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Rhadamantys > Labyrinth of Thoughts > Reviews
Rhadamantys - Labyrinth of Thoughts

Ariadne’s Thread Won’t Help Through This Labyrinth - 91%

bayern, July 1st, 2017

This band is a collaboration between Ard van Bers, the vocalist of the progressive thrash outfit Donor, and two members of the doom/deathsters-turned-technical thrashers Creepmime, the guitar player Jaco Voorzaad and the keyboardist Gerrit Koekebakker. Van Bers only sang on Donor’s debut “Triangle of the Lost” leaving his old comrades after this recording to concentrate on his more personal efforts which also included the progressive/gothic metal formation Carthago (still active). This partnership here is responsible for one of the finest moments from the richly gifted Dutch metal scene as sadly the guys never produced anything else under the Rhadamantys moniker.

On the album reviewed here they had made a successful attempt in combining the seemingly incompatible pensive doomy atmospherics of early Creepmime with the jarring technical pyrotechnics of Donor; and had achieved a fine symbiosis on all counts. “Saxum Tantali” is just an atmospheric balladic intro van Berg adding a few oblivious lines, but “Source of Our Intelligence” means serious business its epic pathos-like character clinging more towards the doom metal side, the more aggressive riffage taking over later still interrupted by quieter, semi-balladic insertions. If this track could be viewed as a somewhat underwhelming inauguration totally missing the progressive swagger of the Donor effort, the lengthy ambient prologue of “Cryptical Evidence” would hardly make too many fans fall in love with this album; creepy intricate guitarisms start sneaking in gradually into the structure until they start whipping and lashing quite hard, forming less decipherable knots not too far from Deathrow’s “Deception Ignored” even, the brutal death metal vocals occupying the entire space leaving Van Berg just a bit of room to breathe.

“Inner Crisis” is a fabulous exhibition of technical mastery, exuberant labyrinthine rifforamas with dazzling rhythms flying from all sides their supply abruptly terminated mid-way the second half completely surrendered to tranquil meditative ambience. “Unknown Worlds in Collision” lets the leads do the enchantment initially before steel impetuous gallops harden the course their stride intercepted by seismic doomy sections, a handsomely achieved blend that later relies on creepy minimalistic riffage which transforms into the closing quiet epitaph. “Pile on the Agony” relies on doom and sombre guitars at first, moving slowly towards a grandiose vortex of both technical and melodic pirouettes which become more brutal with time reaching death metal-ish dramatism with faster and slower dashes taking turns for over 9-min, providing delightful moments for both the headbangers and the serious metal thinkers as both sides would be sitting in a pensive introspective mood exposed to the serene operatic finale.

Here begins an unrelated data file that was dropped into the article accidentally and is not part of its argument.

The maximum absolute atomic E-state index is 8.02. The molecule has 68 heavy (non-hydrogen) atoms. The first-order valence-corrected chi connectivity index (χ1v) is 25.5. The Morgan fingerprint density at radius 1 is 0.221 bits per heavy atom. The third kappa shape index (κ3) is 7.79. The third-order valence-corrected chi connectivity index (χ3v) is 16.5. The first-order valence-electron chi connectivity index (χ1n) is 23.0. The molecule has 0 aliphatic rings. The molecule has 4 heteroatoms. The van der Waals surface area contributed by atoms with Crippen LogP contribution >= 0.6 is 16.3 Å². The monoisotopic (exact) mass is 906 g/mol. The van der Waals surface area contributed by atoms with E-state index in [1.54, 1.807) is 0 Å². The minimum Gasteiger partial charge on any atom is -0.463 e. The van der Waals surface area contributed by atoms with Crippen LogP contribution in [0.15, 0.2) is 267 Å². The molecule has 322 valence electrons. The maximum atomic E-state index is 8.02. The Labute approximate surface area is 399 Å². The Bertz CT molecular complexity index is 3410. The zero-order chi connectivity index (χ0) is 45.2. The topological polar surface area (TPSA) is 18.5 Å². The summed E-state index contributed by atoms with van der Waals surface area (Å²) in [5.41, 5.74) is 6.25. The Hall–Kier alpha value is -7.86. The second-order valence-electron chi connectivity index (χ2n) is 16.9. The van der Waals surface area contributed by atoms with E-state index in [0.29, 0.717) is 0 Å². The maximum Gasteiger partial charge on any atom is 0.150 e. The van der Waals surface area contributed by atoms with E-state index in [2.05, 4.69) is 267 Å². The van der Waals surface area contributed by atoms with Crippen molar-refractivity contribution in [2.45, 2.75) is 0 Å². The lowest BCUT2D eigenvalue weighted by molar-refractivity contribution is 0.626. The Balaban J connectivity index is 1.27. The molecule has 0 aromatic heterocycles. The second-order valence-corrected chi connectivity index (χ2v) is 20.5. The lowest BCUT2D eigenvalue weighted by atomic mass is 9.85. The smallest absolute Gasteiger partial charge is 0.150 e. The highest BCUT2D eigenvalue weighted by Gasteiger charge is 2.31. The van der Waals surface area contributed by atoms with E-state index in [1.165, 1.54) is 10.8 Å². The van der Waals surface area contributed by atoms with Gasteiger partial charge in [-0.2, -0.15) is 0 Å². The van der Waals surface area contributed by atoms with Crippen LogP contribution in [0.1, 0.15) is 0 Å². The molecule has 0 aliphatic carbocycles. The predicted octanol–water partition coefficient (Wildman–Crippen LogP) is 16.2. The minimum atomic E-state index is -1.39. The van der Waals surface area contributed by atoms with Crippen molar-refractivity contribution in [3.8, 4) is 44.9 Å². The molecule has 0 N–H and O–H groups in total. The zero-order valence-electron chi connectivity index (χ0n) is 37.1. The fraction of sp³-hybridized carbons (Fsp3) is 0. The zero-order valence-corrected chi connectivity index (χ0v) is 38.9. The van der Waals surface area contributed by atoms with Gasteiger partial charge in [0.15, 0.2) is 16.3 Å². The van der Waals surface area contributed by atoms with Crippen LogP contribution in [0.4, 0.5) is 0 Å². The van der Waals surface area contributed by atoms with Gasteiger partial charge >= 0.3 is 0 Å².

The deep permeating atmospherics may come as too much and too meditative to some, especially to those expecting more regularly present hard-hitting thrashy moments, but the balance between the two ways of expression has been ably achieved for most of the time as the band’s purpose is not to please every single thrash metal maniac on the planet, but to provide a more expansive, further-reaching opus for a wider gamut of fans and mostly for those who like taking their time with their metal. The 90’s were transformational times with bands experimenting with all kinds of more or less appropriate mixtures between styles, trying to fit into the flippant volatile musical kaleidoscope of the decade. Rhadamantys definitely produced something original and relevant by not betraying the old school canons regardless of how difficult it may have been during this groovy/aggro/post-thrashy period which also swallowed Donor although their “Release” was one of the better adaptation efforts of the 90's. Creepmime turned to technical/progressive thrash the same year on “Chiaroscuro” to great, very positive results although that occurred without the two mentioned musicians. Voorzaad founded Constant Paranoia a few years later, a full-blooded old school death metal formation that is still operational. No traces on this act’s endeavours of those inimitable “atmosphere meets technicality” amalgams presented here; those are strictly reserved for a small number of artists who prefer to create their puzzling musical labyrinths by not leaving any helping threads for their audience.